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High Court orders respondent company to provide information on certain taxpayers as sought by the Revenue Commissioners on behalf of certain foreign tax authorities, finding that: (a) the jurisdictional prerequisites for the making of such orders had been met; (b) the authorised officer had met the relatively low threshold of reasonable grounds for suspicion in forming an opinion; (c) there were reasonable grounds for bringing the applications; and (d) it was appropriate to exercise the court’s discretion in favour of making the order where there was a public interest in compliance with tax law.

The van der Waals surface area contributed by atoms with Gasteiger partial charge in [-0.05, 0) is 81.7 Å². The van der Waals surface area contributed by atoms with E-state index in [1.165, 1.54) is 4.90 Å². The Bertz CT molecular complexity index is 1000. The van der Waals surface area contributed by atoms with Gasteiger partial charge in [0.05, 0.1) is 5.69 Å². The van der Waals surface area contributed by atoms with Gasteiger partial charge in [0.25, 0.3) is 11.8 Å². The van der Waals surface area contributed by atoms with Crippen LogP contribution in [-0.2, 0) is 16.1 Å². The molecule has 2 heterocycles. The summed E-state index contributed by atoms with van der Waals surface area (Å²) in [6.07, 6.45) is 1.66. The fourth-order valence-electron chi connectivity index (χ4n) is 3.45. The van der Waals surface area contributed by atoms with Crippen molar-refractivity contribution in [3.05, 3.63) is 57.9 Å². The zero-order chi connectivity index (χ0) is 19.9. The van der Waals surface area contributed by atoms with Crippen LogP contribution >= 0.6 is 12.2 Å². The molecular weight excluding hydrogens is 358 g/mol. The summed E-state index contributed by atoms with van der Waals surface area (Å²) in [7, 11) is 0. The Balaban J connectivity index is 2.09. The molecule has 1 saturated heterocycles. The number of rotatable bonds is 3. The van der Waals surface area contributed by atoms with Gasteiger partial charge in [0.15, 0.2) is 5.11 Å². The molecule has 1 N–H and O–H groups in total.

Applications brought by the Revenue Commissioners acting on behalf of foreign tax authorities, seeking orders against an Irish-based company to provide specific information regarding financial affairs of certain categories of taxpayers in foreign countries - hearing in camera and proceedings anonymised - orders sought in relation to four different jurisdictions - multiple legislative sources for the rules applying to the different jurisdictions - whether respondent should have liberty to refer to the existence but not the terms of the order for the purpose of responding to queries raised by individuals or entities whose information is obtained by foreign tax authorities and in response to queries by regulators or law enforcement authorities - whether jurisdictional prerequisites had been met - whether the Revenue's authorised officer was acting on reasonable grounds for suspicion - whether there were reasonable grounds for the application to have been made - whether it was appropriate to exercise the court’s discretion in favour of making the orders sought.
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